The architect of the cooperative agreement was Kevin Slack. He coached wrestling from 1980 through the 2012-13 season, first at Belle Plaine and then with the cooperative, which was formed in the 1990-91 season. The accomplishments of his wrestlers and teams is first-rate: 134 state tournament qualifiers, 71 finishers among the top six at state, 14 individual state champions and 13 teams that qualified for state.

The cooperative team – which this season is one of 76 wrestling coops in the state -- was the best way to make sure neither school’s wrestling program fell victim to shrinking numbers.

“At the time, Jordan was having the start of a numbers problem,” Slack said. “At the same time, Belle Plaine was suffering a similar problem, maybe to a little lesser degree. The two towns looked at, ‘How can we get better?’

“Wrestling was an attractive situation to those in charge from the start and we were very happy with the way things were going. We worked very, very hard to never look at the program as two parts. We worked to make the program look as one, and it didn’t matter where the kids went to school. At end of the day they were all part of one program.”

The team practices at Jordan High School, with matches held at both schools. Belle Plaine teams are the Tigers, boys teams at Jordan are the Hubmen and girls teams are the Jaguars. The wrestling team has its own singular identity: the Scott West Panthers.

“I think that the success of the Scott West program over the years has helped create its own solid identity,” said Darren Ripley, who is a current co-coach with Jerold Stauffacher. “However it is still not uncommon for us to hear or to be asked, “Who is Scott West? Where is Scott West?’ We usually just kind of laugh it off and think to ourselves, ‘Maybe they haven't been following Minnesota high school wrestling for the last quarter century.’ ”

In the very early days of the cooperative, Slack said there were obstacles to overcome. Some people, for example, had a difficult time letting go of lengthy support of their hometown school and backing the new team.

“It takes a lot of work to make a coop work,” Slack said. “It’s very, very difficult to get two sides not to look inwardly and look at their own interests as the priority. That’s what makes some of the coops not be as successful as they want. It can be very difficult. That’s just human nature. Some of the parents grew up wrestling for Belle Plaine and Jordan. You have those feelings that don’t go away.”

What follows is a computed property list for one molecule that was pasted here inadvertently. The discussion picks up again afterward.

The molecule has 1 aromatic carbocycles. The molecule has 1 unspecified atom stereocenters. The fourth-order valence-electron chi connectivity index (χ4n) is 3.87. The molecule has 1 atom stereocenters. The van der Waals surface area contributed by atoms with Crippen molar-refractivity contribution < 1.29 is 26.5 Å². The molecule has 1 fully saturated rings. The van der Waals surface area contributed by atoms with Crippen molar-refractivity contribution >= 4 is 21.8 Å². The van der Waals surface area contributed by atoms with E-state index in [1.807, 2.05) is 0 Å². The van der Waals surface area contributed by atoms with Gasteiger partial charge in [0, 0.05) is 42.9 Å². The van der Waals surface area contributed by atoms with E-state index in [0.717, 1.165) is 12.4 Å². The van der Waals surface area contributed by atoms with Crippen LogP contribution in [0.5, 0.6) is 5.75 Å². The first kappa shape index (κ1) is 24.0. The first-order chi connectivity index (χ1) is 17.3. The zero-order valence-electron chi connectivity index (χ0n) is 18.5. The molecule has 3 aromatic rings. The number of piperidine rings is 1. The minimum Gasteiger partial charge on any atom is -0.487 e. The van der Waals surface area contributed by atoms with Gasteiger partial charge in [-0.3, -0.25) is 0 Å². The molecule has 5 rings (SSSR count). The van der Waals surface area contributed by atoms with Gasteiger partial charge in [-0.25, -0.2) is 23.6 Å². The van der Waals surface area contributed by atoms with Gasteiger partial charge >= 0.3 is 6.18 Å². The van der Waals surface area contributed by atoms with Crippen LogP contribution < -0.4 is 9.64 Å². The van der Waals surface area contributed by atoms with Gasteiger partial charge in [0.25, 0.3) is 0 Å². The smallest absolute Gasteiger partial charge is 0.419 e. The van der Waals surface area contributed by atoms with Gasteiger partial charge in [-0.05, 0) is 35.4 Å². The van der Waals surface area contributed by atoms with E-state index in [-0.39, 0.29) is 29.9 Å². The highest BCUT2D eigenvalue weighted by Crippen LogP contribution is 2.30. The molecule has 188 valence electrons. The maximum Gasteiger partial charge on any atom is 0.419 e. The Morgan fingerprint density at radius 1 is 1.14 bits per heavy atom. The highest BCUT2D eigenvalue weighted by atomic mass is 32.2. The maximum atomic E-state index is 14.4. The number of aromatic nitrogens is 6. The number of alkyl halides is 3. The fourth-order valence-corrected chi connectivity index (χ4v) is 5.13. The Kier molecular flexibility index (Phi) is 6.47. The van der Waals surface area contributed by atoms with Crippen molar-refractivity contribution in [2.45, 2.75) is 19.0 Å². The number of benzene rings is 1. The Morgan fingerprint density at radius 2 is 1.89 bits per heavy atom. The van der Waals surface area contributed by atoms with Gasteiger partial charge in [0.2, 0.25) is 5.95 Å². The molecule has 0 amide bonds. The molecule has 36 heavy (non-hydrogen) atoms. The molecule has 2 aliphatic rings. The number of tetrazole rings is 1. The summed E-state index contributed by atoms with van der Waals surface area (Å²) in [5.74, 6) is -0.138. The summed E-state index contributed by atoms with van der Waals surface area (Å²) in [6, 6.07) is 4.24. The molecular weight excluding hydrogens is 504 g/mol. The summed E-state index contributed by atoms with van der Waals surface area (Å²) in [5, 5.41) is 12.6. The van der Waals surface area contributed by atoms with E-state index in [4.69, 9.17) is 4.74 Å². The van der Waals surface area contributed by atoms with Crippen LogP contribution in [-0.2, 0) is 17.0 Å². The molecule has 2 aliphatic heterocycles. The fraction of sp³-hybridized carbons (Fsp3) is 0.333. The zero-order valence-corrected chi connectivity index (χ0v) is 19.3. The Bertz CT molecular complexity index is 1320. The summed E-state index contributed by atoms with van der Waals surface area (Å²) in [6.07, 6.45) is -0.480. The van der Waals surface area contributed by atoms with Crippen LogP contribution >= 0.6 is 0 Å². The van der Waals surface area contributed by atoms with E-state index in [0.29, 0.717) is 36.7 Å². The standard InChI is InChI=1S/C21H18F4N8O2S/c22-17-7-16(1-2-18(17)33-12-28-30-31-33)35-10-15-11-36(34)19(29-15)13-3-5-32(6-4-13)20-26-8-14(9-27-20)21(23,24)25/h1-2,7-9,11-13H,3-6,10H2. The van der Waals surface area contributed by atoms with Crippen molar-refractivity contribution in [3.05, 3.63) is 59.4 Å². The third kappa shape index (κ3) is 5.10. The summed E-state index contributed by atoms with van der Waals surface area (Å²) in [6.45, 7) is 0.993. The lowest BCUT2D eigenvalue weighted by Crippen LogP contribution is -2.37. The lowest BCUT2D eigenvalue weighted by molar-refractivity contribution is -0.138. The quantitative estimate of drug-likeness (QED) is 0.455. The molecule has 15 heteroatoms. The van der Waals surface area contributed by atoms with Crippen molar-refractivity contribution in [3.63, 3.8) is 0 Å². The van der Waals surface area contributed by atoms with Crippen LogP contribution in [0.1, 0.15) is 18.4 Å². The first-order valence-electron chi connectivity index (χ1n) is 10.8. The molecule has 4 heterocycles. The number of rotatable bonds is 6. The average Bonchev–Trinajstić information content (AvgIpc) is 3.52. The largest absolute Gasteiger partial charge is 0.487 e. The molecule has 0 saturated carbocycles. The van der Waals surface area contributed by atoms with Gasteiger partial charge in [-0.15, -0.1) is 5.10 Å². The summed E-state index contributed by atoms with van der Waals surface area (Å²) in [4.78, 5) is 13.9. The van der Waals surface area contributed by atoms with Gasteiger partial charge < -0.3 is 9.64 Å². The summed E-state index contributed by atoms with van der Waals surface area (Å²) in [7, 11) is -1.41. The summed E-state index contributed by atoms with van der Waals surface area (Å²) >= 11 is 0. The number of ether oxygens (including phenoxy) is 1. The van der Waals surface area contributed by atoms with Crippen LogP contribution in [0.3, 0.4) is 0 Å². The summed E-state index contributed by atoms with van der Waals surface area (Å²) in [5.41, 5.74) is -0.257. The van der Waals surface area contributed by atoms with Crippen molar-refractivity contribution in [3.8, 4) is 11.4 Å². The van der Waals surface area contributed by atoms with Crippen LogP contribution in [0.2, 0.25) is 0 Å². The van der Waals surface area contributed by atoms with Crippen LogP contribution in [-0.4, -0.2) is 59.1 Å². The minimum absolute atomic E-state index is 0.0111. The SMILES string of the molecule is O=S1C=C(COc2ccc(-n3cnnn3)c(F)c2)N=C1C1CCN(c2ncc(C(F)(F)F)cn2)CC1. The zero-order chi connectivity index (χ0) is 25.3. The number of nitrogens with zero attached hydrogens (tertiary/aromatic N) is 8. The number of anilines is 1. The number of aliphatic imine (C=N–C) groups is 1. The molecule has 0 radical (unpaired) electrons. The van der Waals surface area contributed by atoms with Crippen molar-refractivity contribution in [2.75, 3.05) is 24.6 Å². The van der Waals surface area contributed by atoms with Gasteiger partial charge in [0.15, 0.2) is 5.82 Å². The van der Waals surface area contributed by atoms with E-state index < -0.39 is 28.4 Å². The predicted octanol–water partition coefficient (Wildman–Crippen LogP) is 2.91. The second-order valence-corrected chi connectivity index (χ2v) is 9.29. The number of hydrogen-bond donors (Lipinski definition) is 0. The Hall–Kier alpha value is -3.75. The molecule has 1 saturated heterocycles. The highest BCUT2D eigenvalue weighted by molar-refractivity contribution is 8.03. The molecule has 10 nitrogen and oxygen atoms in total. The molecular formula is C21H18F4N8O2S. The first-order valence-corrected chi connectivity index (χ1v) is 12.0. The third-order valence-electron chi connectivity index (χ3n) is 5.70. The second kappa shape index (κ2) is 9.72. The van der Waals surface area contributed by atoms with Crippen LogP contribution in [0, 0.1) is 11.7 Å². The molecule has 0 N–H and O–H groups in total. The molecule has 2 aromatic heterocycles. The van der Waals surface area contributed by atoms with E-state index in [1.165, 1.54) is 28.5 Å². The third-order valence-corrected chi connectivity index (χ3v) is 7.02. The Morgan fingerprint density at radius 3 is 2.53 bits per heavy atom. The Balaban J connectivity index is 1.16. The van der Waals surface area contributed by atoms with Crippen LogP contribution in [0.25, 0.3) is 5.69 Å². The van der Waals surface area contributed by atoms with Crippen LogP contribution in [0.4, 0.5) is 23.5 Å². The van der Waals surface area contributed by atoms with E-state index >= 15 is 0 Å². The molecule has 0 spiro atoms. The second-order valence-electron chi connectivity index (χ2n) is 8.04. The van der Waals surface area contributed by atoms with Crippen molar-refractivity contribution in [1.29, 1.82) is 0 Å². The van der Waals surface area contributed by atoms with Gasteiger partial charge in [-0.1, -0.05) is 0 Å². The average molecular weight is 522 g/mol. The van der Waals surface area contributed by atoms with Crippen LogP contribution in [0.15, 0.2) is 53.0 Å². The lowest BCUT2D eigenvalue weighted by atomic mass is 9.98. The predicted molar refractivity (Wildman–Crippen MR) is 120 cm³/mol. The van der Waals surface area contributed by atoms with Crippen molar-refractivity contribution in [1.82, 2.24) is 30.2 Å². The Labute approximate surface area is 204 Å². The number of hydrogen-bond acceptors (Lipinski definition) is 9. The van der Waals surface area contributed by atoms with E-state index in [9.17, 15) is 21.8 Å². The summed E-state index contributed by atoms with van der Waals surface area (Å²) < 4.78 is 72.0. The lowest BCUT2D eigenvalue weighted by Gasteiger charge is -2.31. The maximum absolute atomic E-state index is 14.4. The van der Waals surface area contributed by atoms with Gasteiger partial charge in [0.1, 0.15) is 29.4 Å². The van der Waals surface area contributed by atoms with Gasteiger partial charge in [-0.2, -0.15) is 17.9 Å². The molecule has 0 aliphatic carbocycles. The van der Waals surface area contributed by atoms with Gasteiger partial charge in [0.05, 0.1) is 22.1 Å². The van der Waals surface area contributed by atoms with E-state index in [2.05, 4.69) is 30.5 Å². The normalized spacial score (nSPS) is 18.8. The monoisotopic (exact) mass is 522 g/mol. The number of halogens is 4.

These days, the routine for the wrestlers does not seem odd or difficult to anyone involved. When the school day ends and practice is on the schedule, wrestlers from Belle Plaine take the short bus ride to Jordan and go to the wrestling room. Once workouts begin, no one is a Jordan Hubman or Belle Plaine Tiger; they are all Scott West Panthers.

"What some may view as logistical hurdles, we just view as a way of life at Scott West,” Ripley said. “It’s just what we do. We have been together and at this for 24 years so those logistical hurdles really are just part of the process.”

A new high school was built in Jordan about 10 years ago. Before that, the practice routine was a little tougher. The team rotated practices every two weeks between the Jordan small gym/cafeteria and the Belle Plaine small gym/cafeteria, with wrestlers having to roll out mats every day.

With a spacious wrestling room now on hand in Jordan, “No wrestlers have to roll mats out and up for every practice and you also don't have to worry about ketchup, pickles or other food items on the mat,” Ripley said.

The Scott West Panthers will celebrate 25 years next season, and Slack was honored last week for his years of service – always without pay – to wrestling at Belle Plaine and Scott West.

A large new wrestling mat was dedicated to Slack before a match against Tri-City United. The mat is the largest in Minnesota, measuring 54 feet by 52 feet (the standard is 38 x 38). A large decal on the mat reads: “In Honor Of Kevin Slack/Coach 1980-2013.”

“Obviously, it’s very humbling,” Slack said. “You don’t have success like Scott West on the shoulders of one person. I’ve known from the start that no matter what my part was, it was only a part. We’ve had tremendous effort and time put in by so many people. It’s nice to be remembered, but sometimes it’s hard to accept.”

*Schools/teams John has visited: 270
*Miles John has driven in the Toyota Camry: 6,963
(*During the 2013-14 school year)
Follow John on Twitter: @MSHSLjohn

Two-Year District Football Schedules Will Begin To Take Shape1/24/2014
Here's further information on the plan for district football scheduling that was approved by the MSHSL board of directors on Thursday...

A statewide committee will decide on district lineups in the spring, and they will be finalized by the MSHSL board of directors over the summer.

Schools with football teams grouped into the same districts will be able to meet no later than August with a goal of finalizing football schedules for 2015 and 2016 by November 1.